• United States
by Readers

Letters to the editor: “Web site testing anxiety”

Dec 19, 20054 mins
Data CenterMalware

Also, spyware, Novell, more

The human factor

Regarding “Web site testing anxiety”: I’m glad this article didn’t buy the “technology solves all” position that many people believe possible.

The whole idea of usability recognizes that technology is made for use by human beings. I would like to see more ideas like Thomas Powell’s on how to “hide” the testing process so that users don’t skew results by trying too hard. In addition, I would like to see more articles on the subject of ROI so that usability-oriented developers and others can sell usability to upper management.

Elianna James

QA usability engineer


Boulder, Colo.

No security through obscurity

Regarding “10 ways to stop spyware”: Security through obscurity does not work.  I have heard that more flaws have been found in Firebox in 2005 than in Internet Explorer.  Active X is a very important tool as well to developers, so to nix it altogether is not a viable option.

James M. Hinks

Senior specialist

Patterson Office Supplies

Champaign, Ill.

Novell opens up

Your story “Can open source still save Novell?” is lacking in appreciation of what Novell has done so far and overblown in its criticism.

Novell’s third-quarter revenues were down a mere 5% with no loss posted, albeit profits shrank considerably.  Yet the reporting here and elsewhere has been of the “sky is falling” variety for Novell. Similarly, Novell reduced its employee count by 580 jobs out of 5,800 — hardly “slashing” its workforce, as reported here and elsewhere.

Changing a billion-dollar software and services company from one that provides proprietary network services solutions to one that embraces open source at the lower portion of the OSI stack and includes its proprietary networking services at the higher portion of the OSI stack is a new way of doing business.  No wonder the Gartner analyst quoted in your story couldn’t find an example of it.  I’m not sure it existed at all until Novell made the decision to do it.

While Red Hat has a larger share of the Linux market, Novell had no share of the Linux market until two years ago. And from a reseller perspective, Novell is a much more valuable partner than Red Hat. Novell has more than 20 years of experience working with the channel. Novell has more Linux support engineers than Red Hat has employees.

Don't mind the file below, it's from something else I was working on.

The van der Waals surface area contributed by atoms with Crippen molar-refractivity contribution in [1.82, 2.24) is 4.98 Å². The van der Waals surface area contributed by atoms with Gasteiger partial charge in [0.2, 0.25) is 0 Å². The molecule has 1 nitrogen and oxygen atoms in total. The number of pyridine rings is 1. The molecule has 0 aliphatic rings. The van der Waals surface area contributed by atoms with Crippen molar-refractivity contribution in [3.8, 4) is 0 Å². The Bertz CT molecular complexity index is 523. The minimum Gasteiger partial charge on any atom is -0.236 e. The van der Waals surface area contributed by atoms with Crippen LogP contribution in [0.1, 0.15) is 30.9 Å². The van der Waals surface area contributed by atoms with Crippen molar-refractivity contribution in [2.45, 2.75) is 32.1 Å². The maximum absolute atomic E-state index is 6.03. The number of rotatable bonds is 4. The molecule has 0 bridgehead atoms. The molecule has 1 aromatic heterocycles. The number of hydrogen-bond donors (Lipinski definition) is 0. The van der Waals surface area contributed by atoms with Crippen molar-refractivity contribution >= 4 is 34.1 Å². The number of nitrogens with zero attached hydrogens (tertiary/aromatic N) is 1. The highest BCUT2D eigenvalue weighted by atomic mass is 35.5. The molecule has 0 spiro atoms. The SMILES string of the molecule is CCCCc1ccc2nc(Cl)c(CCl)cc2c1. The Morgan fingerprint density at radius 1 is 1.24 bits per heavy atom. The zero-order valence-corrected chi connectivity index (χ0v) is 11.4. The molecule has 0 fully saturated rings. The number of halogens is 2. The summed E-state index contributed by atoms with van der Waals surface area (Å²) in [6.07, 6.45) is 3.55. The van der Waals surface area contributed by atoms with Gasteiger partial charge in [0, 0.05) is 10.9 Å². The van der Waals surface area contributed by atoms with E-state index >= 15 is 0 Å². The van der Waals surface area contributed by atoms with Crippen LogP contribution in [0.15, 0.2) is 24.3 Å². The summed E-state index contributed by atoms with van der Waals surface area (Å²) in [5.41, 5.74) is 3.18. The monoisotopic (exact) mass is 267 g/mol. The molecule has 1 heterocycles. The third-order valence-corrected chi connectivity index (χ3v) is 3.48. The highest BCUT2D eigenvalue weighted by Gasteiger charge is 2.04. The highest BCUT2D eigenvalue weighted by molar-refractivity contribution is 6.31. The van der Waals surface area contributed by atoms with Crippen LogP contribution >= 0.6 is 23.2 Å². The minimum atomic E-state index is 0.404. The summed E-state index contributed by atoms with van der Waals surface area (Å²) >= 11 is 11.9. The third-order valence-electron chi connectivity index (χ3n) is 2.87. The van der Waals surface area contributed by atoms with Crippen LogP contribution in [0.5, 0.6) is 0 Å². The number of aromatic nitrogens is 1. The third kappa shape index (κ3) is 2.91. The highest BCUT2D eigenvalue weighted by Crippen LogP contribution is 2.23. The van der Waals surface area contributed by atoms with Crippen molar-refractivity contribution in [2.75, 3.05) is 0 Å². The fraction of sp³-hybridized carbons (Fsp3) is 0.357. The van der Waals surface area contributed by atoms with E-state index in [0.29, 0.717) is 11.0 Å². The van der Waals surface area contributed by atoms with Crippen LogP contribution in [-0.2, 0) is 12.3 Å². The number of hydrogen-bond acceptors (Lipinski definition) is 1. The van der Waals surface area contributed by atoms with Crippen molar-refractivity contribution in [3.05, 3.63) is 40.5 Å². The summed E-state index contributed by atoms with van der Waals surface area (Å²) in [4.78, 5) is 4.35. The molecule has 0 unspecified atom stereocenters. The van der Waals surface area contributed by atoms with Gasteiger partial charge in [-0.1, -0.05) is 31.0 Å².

Novell’s 12 years of experience with its multi-platform NDS/eDirectory service compares favorably with Red Hat’s recent acquisition of Netscape’s Directory Server.  In other words, Red Hat is just getting into this area and who knows how well the company will do in it.

Novell’s so-called “layering” of its enterprise networking services doesn’t preclude a customer from running SUSE Linux without them. Novell’s Open Enterprise Server integrates Novell’s proprietary value-added networking services on both NetWare and Linux.  If you don’t want them, then just use SUSE Linux Enterprise Server. And when it comes to Novell’s GroupWise and ZENworks products, you could not ask for more complete cross-platform support (Linux, NetWare, Windows) for collaborative messaging and systems management.

The question is not which company (Red Hat or Novell) is a true open source company.  The question is which company brings more to the table in terms of support for open source solutions combined with the use of proprietary solutions in those areas where the open source community has yet to find an itch to scratch.  Novell bridges this chasm in a meaningful way and should be applauded for its efforts to redirect its business along both lines.

Tim Wessels

Rindge, N.H.

Defining pornography

In his BackSpin column, “Putting lipstick on the Internet porno-pig”, Mark Gibbs writes: “…if we can’t effectively define pornography in the real world, why would new laws for controlled Internet channels make things any better?”

My question is why can’t we effectively define pornography in the real world?  While there may be some debate as to the term “effectively,” it seems like the definition occurs in every other form of media (movies, television, radio, even magazines and books). I argue that we can and should define pornography.  It’s time to stop hiding behind the nebulous cloud of the Internet.

Allan Smart

Orem, Utah